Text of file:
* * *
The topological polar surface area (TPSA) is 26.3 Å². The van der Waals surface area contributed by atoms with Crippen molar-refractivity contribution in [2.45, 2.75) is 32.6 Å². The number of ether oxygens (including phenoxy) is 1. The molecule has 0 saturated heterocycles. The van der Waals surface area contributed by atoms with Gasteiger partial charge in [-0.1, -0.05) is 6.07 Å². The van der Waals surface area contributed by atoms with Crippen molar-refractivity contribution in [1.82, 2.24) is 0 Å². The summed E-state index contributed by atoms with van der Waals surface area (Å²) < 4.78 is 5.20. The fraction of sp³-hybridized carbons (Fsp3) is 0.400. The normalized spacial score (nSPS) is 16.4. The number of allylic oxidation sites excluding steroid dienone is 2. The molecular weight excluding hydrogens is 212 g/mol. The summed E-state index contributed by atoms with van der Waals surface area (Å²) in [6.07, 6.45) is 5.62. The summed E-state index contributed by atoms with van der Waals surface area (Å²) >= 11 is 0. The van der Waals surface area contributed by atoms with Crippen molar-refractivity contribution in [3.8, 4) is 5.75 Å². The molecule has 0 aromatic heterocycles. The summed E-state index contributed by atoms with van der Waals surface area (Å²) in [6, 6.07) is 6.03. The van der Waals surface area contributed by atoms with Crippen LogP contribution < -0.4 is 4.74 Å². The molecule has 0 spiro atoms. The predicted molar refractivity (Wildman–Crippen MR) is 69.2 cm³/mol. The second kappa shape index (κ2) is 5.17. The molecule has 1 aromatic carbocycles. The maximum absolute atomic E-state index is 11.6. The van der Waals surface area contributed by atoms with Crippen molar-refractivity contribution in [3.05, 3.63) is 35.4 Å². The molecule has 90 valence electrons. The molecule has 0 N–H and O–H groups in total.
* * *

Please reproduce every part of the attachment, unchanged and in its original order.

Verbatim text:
The topological polar surface area (TPSA) is 26.3 Å². The van der Waals surface area contributed by atoms with Crippen molar-refractivity contribution in [2.45, 2.75) is 32.6 Å². The number of ether oxygens (including phenoxy) is 1. The molecule has 0 saturated heterocycles. The van der Waals surface area contributed by atoms with Gasteiger partial charge in [-0.1, -0.05) is 6.07 Å². The van der Waals surface area contributed by atoms with Crippen molar-refractivity contribution in [1.82, 2.24) is 0 Å². The summed E-state index contributed by atoms with van der Waals surface area (Å²) < 4.78 is 5.20. The fraction of sp³-hybridized carbons (Fsp3) is 0.400. The normalized spacial score (nSPS) is 16.4. The number of allylic oxidation sites excluding steroid dienone is 2. The molecular weight excluding hydrogens is 212 g/mol. The summed E-state index contributed by atoms with van der Waals surface area (Å²) in [6.07, 6.45) is 5.62. The summed E-state index contributed by atoms with van der Waals surface area (Å²) >= 11 is 0. The van der Waals surface area contributed by atoms with Crippen molar-refractivity contribution in [3.8, 4) is 5.75 Å². The molecule has 0 aromatic heterocycles. The summed E-state index contributed by atoms with van der Waals surface area (Å²) in [6, 6.07) is 6.03. The van der Waals surface area contributed by atoms with Crippen LogP contribution < -0.4 is 4.74 Å². The molecule has 0 spiro atoms. The predicted molar refractivity (Wildman–Crippen MR) is 69.2 cm³/mol. The second kappa shape index (κ2) is 5.17. The molecule has 1 aromatic carbocycles. The maximum absolute atomic E-state index is 11.6. The van der Waals surface area contributed by atoms with Crippen molar-refractivity contribution in [3.05, 3.63) is 35.4 Å². The molecule has 90 valence electrons. The molecule has 0 N–H and O–H groups in total.